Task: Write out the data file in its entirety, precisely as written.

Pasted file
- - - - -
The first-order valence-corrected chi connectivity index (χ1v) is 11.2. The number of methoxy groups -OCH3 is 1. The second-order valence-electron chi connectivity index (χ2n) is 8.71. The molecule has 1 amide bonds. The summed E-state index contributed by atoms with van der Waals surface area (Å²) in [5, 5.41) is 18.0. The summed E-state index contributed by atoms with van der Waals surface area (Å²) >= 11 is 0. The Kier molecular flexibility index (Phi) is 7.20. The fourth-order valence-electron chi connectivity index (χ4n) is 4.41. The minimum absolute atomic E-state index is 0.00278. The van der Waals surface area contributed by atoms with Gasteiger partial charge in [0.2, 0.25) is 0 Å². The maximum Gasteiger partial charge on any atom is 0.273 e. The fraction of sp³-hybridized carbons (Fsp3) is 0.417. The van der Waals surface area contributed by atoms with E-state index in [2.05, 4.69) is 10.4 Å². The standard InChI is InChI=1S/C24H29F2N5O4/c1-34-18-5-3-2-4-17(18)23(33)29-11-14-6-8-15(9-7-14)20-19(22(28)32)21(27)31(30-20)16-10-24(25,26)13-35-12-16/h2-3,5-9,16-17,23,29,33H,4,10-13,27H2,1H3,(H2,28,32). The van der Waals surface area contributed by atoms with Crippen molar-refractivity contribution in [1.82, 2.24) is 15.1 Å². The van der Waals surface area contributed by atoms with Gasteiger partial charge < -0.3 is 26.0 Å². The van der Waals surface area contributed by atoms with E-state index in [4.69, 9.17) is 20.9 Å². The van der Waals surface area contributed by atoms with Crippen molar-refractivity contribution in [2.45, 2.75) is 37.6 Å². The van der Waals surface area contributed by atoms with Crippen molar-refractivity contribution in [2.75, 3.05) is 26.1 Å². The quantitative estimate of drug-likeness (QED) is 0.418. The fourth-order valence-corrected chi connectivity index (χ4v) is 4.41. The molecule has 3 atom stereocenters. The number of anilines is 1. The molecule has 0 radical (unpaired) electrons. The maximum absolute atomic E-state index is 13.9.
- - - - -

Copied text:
The first-order valence-corrected chi connectivity index (χ1v) is 11.2. The number of methoxy groups -OCH3 is 1. The second-order valence-electron chi connectivity index (χ2n) is 8.71. The molecule has 1 amide bonds. The summed E-state index contributed by atoms with van der Waals surface area (Å²) in [5, 5.41) is 18.0. The summed E-state index contributed by atoms with van der Waals surface area (Å²) >= 11 is 0. The Kier molecular flexibility index (Phi) is 7.20. The fourth-order valence-electron chi connectivity index (χ4n) is 4.41. The minimum absolute atomic E-state index is 0.00278. The van der Waals surface area contributed by atoms with Gasteiger partial charge in [0.2, 0.25) is 0 Å². The maximum Gasteiger partial charge on any atom is 0.273 e. The fraction of sp³-hybridized carbons (Fsp3) is 0.417. The van der Waals surface area contributed by atoms with E-state index in [2.05, 4.69) is 10.4 Å². The standard InChI is InChI=1S/C24H29F2N5O4/c1-34-18-5-3-2-4-17(18)23(33)29-11-14-6-8-15(9-7-14)20-19(22(28)32)21(27)31(30-20)16-10-24(25,26)13-35-12-16/h2-3,5-9,16-17,23,29,33H,4,10-13,27H2,1H3,(H2,28,32). The van der Waals surface area contributed by atoms with Crippen molar-refractivity contribution in [1.82, 2.24) is 15.1 Å². The van der Waals surface area contributed by atoms with Gasteiger partial charge < -0.3 is 26.0 Å². The van der Waals surface area contributed by atoms with E-state index in [4.69, 9.17) is 20.9 Å². The van der Waals surface area contributed by atoms with Crippen molar-refractivity contribution in [2.45, 2.75) is 37.6 Å². The van der Waals surface area contributed by atoms with Crippen molar-refractivity contribution in [2.75, 3.05) is 26.1 Å². The quantitative estimate of drug-likeness (QED) is 0.418. The fourth-order valence-corrected chi connectivity index (χ4v) is 4.41. The molecule has 3 atom stereocenters. The number of anilines is 1. The molecule has 0 radical (unpaired) electrons. The maximum absolute atomic E-state index is 13.9.